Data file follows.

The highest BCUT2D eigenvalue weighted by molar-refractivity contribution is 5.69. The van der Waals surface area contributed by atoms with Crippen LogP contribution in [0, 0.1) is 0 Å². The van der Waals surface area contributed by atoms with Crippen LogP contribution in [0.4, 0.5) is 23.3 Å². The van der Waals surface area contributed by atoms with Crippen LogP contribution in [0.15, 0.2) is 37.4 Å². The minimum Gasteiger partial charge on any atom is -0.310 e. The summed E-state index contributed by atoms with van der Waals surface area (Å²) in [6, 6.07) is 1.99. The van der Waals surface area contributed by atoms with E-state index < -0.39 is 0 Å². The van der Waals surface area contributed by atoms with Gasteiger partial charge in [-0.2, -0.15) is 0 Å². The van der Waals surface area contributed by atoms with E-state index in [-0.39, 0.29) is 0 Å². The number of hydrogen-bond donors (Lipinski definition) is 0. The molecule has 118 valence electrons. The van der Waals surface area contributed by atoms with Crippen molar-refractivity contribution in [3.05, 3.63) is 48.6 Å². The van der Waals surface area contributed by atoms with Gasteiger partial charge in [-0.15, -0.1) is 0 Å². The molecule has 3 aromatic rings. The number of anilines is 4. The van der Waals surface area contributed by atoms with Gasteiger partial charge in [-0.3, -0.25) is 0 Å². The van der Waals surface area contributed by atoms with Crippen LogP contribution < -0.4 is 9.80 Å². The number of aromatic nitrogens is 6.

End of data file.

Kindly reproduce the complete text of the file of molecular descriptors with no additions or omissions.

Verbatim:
The highest BCUT2D eigenvalue weighted by molar-refractivity contribution is 5.69. The van der Waals surface area contributed by atoms with Crippen LogP contribution in [0, 0.1) is 0 Å². The van der Waals surface area contributed by atoms with Crippen LogP contribution in [0.4, 0.5) is 23.3 Å². The van der Waals surface area contributed by atoms with Crippen LogP contribution in [0.15, 0.2) is 37.4 Å². The minimum Gasteiger partial charge on any atom is -0.310 e. The summed E-state index contributed by atoms with van der Waals surface area (Å²) in [6, 6.07) is 1.99. The van der Waals surface area contributed by atoms with E-state index < -0.39 is 0 Å². The van der Waals surface area contributed by atoms with Gasteiger partial charge in [-0.2, -0.15) is 0 Å². The van der Waals surface area contributed by atoms with E-state index in [-0.39, 0.29) is 0 Å². The number of hydrogen-bond donors (Lipinski definition) is 0. The molecule has 118 valence electrons. The van der Waals surface area contributed by atoms with Crippen molar-refractivity contribution in [3.05, 3.63) is 48.6 Å². The van der Waals surface area contributed by atoms with Gasteiger partial charge in [-0.15, -0.1) is 0 Å². The molecule has 3 aromatic rings. The number of anilines is 4. The van der Waals surface area contributed by atoms with Gasteiger partial charge in [-0.3, -0.25) is 0 Å². The van der Waals surface area contributed by atoms with Crippen LogP contribution < -0.4 is 9.80 Å². The number of aromatic nitrogens is 6.